rsos221180_si_001.docx (551.03 kB)
Gaschk et al. 2023_SuppMat_RPOS.docx from Resting disparity in quoll semelparity: examining the sex-linked behaviours of wild roaming northern quolls (Dasyurus hallucatus) during breeding season
journal contributionposted on 2023-01-31, 19:08 authored by Joshua L. Gaschk, Kaylah Del Simone, Robbie S. Wilson, Christofer J. Clemente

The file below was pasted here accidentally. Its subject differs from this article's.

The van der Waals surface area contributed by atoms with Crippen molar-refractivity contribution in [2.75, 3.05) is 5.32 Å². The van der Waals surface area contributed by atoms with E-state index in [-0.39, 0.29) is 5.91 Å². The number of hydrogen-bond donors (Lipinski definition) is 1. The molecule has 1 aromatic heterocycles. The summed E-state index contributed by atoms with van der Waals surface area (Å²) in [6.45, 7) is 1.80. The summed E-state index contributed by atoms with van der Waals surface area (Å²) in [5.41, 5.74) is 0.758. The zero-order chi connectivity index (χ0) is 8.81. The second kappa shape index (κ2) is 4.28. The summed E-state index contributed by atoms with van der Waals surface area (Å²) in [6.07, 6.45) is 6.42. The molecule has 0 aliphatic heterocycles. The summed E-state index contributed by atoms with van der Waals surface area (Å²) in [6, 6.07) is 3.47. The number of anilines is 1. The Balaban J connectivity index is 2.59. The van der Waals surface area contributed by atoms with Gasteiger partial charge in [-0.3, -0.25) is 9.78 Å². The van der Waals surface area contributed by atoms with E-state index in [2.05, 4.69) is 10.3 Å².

Semelparity is a breeding strategy whereby an individual invests large amounts of resources into a single breeding season, leading to the death of the individual. Male northern quolls (Dasyurus hallucatus) are the largest known mammal to experience a post-breeding die-off; however, the cause of their death is unknown, dissimilar from causes in other semelparous dasyurids. To identify potential differences between male northern quolls that breed once, and females that can breed for up to four seasons, the behaviours, activity budgets, speeds and distances travelled were examined. Northern quolls were captured on Groote Eylandt off the coast of the Northern Territory, Australia, and were fitted with accelerometers. A machine learning algorithm (Self-organizing Map) was trained on more than 76 h of recorded footage of quoll behaviours and used to predict behaviours in 42 days of data from wild roaming quolls (7M : 6F). Male northern quolls were more active (male 1.27 g, s.d. = 0.41; female 1.18 g, s.d. = 0.36), spent more time walking (13.09% male: 8.93% female) and engaged in less lying/resting behaviour than female northern quolls (7.67% male: 23.65% female). Reduced resting behaviour among males could explain the post-breeding death as the deterioration in appearance reflects that reported for sleep-deprived rodents.